Siberian larch wood (Larix Sibirica), not to be confused with the larch in Western Europe, first came to the fore during the Venice Golden Age. At the time, construction workers required materials that were robust and long-lasting. In their course of trading with the Scythians, they opted for the Siberian larch, which ended up being at the centre of the majority of the piles that Venice City was built on.

In the coming years, people would be amazed by its qualities. Though a soft wood, its versatility and durability were quite outstanding. Tests were carried out on Siberian larch in 1827, and the results were excellent.

The piles were found to have been hardened to the qualities of rock. Even the technology and machinery available to the lumbering industry at the time could not be used to cut it.

Over the years, its resinous versatility and hard-wearing qualities have made it popular in the construction industry. Thanks to the attributes of this wood, it has been used for exterior cladding, interior panelling, joinery, decking as well as building yachts and small boats, among other uses.

In recent years, it has gained a reputation as the preferred choice in the UK for decking. It is resistant to decay and water and offers extreme longevity thanks to its very high density and unique composition of resins. Also, it doesn’t require additional treatment and can be installed in its natural state, making it cheaper to maintain.

Then there is its aesthetic beauty.

It has a golden-yellow colour similar to pine, but as it weathers the colour changes to silver-grey and there’s minimal reactivity. Due to this, the weathering occurs evenly. Put all these factors together, and you have durable and beautiful wood to use for your decking.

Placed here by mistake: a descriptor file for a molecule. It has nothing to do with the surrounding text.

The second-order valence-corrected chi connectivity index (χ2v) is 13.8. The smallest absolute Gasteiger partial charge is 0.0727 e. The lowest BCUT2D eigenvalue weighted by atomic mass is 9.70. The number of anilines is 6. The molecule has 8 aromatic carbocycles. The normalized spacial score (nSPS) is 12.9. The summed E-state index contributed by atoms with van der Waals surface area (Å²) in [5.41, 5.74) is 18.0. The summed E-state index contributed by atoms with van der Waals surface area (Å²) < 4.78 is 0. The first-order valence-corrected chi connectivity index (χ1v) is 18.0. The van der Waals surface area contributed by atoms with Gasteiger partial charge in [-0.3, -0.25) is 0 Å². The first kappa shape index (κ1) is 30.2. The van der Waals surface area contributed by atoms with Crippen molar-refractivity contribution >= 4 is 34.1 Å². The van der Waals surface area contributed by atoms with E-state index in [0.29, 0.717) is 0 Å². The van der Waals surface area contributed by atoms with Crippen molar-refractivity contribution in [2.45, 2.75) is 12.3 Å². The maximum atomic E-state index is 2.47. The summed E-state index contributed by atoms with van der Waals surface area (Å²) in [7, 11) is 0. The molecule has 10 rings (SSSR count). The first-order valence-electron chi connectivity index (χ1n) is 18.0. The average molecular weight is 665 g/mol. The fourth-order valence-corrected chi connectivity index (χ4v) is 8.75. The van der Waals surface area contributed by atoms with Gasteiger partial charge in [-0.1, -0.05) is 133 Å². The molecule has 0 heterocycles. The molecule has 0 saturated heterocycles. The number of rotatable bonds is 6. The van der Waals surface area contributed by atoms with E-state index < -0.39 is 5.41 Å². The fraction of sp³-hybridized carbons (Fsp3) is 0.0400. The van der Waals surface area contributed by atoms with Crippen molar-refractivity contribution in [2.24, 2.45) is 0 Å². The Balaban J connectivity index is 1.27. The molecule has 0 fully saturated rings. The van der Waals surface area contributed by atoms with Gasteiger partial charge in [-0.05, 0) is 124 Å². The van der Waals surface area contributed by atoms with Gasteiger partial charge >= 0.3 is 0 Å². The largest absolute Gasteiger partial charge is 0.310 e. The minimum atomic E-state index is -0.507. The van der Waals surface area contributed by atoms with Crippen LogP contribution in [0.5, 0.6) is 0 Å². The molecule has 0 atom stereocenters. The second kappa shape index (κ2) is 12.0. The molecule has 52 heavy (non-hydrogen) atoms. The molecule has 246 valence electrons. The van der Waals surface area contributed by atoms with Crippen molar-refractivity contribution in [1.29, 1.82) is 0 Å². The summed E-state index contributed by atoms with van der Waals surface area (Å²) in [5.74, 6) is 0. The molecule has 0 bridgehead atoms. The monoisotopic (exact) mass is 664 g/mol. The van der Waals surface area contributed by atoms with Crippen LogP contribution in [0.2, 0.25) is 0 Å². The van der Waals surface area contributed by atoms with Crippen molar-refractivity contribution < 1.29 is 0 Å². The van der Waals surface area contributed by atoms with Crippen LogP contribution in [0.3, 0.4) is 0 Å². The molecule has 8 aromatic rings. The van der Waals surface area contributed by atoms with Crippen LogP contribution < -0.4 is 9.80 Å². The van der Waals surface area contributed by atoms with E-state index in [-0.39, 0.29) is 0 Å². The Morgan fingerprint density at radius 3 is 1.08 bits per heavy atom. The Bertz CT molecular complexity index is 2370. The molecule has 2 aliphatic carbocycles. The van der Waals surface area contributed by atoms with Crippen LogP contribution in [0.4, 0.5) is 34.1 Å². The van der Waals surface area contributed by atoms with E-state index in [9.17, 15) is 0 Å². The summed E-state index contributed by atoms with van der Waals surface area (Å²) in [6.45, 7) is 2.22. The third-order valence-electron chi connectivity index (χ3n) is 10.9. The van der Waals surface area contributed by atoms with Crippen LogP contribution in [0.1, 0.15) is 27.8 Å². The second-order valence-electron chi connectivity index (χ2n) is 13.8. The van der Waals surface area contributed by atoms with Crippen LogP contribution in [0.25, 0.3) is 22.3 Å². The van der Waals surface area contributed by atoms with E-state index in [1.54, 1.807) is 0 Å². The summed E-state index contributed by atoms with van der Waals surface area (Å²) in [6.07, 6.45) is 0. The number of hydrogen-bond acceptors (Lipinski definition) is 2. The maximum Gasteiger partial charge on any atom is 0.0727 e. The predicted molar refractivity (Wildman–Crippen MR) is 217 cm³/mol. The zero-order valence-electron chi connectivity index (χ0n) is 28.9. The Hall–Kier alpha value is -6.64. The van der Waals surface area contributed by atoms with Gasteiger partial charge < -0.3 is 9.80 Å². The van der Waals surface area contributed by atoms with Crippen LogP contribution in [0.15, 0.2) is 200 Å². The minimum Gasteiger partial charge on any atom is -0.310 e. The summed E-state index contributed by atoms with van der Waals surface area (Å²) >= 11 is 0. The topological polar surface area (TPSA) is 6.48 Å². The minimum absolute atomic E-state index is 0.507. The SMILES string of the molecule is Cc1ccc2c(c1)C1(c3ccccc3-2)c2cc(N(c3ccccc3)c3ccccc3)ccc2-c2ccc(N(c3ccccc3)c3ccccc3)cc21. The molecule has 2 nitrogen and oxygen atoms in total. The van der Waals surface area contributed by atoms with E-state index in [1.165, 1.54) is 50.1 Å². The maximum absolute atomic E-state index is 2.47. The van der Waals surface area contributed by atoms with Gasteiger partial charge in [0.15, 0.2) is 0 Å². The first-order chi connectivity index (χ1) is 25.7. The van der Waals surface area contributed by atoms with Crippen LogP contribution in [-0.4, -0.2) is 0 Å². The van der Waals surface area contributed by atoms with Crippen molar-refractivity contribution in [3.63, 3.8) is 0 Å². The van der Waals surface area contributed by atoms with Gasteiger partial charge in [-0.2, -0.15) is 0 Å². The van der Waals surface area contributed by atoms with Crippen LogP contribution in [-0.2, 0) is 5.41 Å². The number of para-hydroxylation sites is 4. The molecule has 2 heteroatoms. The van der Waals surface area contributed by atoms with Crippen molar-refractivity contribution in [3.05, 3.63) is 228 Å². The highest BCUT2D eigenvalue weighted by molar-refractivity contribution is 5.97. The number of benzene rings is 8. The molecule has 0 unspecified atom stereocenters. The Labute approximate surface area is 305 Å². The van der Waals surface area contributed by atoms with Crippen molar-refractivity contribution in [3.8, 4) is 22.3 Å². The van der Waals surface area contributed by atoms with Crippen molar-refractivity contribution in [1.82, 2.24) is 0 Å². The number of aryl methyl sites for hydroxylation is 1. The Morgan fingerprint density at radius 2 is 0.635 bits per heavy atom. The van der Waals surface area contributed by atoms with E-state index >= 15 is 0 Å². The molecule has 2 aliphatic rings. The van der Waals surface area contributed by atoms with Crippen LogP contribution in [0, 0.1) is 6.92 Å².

Why timber decking?
Timber decking is always a popular choice for gardens all over the world – but why? Here are just a few key reasons why you should consider timber decking.


Wood is a very versatile material to work with – it can be cut and shaped into all manner of designs with relative ease, which makes it the ideal material if you want to make a real statement with your decking. It means truly unique decking designs are made that much easier. It’s also relatively lightweight and easy to work with, which means that installation should be quick.


Timber is, of course, a sustainable choice of decking material, provided it’s sourced from the right growers. This makes it highly ecologically friendly, which is always going to make it a popular choice. All wood by-products, such as sawdust, chippings, etc, can also be used. When the lifespan of your decking has come to an end, the wood can be completely recycled or responsibly disposed of.


Timber decking is popular because, quite simply, it looks good. Depending on the species of wood you choose, you can have some truly stunning decking on which to enjoy parties, BBQs, and drinks on summer evenings. If you don’t want to keep the natural wood hues, you can also have timber decking painted in a range of colours with relative ease and minimal effort.

Timber decking is always going to be a popular choice because of its affordability, versatility, and its durability – provided you treat it properly, you can expect to enjoy several years of service from your timber decking. It’s always a wise investment to make sure your timber decking is properly treated, to offer the best resistance from the heat and moisture of the elements.

For more information about timber decking, contact Timberfocus today.

Why Timber Cladding?
Timber is a consistently popular choice of material when it comes to cladding. But, what is it about timber that makes it such a popular and enduring choice? Here are just a few key reasons.

It’s easy to install